Crosman 451 Hammer saga: Part 1

Canadian World of Replica Air Pistols reader R-Gun Pete recently added a vintage Crosman 451 to his already vast collection of replica pistols. Like many 451 owners, he was concerned about the fragile sintered steel hammer which has been known to break. R-Gun Pete has a background in engineering and access to milling and cutting equipment so he decided to make a replacement hammer in steel so that he could enjoy shooting the 451 without worrying about the possibility of the hammer breaking. However, this turned out to be more challenging than might have been anticipated. The saga starts here…

R-Gun Pete tells the story:

I had read about the Crosman 451, but living in Canada, I estimated the chance of ever seeing one available for sale was not very high. So when I came unexpectedly across one in June 2016 I bought it.

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Knowing that there was a design weakness with the sintered metal hammer and considering my background I decided to use part of my summer annual leave to make a new hammer for it. Having a sturdier replacement would allow me to enjoy the airgun without worrying that its collectible value could be ruined by a broken part.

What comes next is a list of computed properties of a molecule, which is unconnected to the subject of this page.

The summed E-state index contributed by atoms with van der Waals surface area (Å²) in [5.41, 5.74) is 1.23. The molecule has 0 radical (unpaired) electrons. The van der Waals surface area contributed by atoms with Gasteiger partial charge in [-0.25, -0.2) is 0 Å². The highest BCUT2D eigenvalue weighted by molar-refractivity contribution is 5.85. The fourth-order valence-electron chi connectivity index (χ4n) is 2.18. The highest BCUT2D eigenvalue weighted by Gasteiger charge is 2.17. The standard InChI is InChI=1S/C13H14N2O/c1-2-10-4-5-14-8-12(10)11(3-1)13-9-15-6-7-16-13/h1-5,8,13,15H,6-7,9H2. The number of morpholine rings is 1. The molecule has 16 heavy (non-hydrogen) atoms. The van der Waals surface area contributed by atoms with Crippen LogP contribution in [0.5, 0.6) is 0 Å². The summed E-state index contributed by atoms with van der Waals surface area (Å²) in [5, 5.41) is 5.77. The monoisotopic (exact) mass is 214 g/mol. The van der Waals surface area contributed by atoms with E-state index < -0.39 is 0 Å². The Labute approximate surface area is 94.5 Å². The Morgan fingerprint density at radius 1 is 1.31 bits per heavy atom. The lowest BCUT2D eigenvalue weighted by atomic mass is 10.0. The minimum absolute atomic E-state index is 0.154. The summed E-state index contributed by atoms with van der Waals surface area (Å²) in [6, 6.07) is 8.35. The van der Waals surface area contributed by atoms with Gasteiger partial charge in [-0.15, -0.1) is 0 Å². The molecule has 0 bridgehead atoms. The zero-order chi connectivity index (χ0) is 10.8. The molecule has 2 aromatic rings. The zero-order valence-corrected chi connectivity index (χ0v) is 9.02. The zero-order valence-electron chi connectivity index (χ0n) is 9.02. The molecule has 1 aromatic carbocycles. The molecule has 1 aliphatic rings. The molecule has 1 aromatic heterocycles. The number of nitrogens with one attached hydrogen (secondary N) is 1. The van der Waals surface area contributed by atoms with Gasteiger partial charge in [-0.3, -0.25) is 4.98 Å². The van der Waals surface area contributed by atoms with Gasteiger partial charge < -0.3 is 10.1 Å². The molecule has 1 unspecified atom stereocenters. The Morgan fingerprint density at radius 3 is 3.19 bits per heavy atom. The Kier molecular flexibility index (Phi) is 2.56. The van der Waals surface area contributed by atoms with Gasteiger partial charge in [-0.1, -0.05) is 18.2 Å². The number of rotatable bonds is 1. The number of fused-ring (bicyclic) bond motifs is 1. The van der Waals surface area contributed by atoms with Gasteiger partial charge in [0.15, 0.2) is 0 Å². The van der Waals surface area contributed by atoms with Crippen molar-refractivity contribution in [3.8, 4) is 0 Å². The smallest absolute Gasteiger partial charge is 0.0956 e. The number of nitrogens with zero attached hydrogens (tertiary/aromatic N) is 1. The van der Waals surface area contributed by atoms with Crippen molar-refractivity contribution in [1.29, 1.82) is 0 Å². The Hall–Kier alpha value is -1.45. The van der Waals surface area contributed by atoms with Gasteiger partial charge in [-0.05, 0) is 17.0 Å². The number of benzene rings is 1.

This was the beginning of the hammer saga which required several iterations before I was able to reach a positive outcome.

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After buying the Crosman 451, the next important step was to find the Factory Service Manual and this proved fairly difficult. Most of the other models have their manuals available for free somewhere on the internet but not the 451 (the 622 was another difficult one to get and I ended up buying it).

During my research, I found several eBay sellers from the U.S. who had copies but they wouldn’t ship to Canada except for one who was on vacation until late Fall (which was a bit late for my plan). In despair, I contacted a lot of different people (practically around the world) including Steve who unfortunately didn’t have it but asked me to keep in touch if, eventually, I was able to tackle my project.

In the meantime I bought a vintage air rifle from Mr. Marvin (Airgun Oldies) and as a last attempt I  checked with him if, by any chance, he would have a copy of it. Miraculously he had the Factory Service Manual for the Crosman 451 so he kindly scanned it and sent it by email.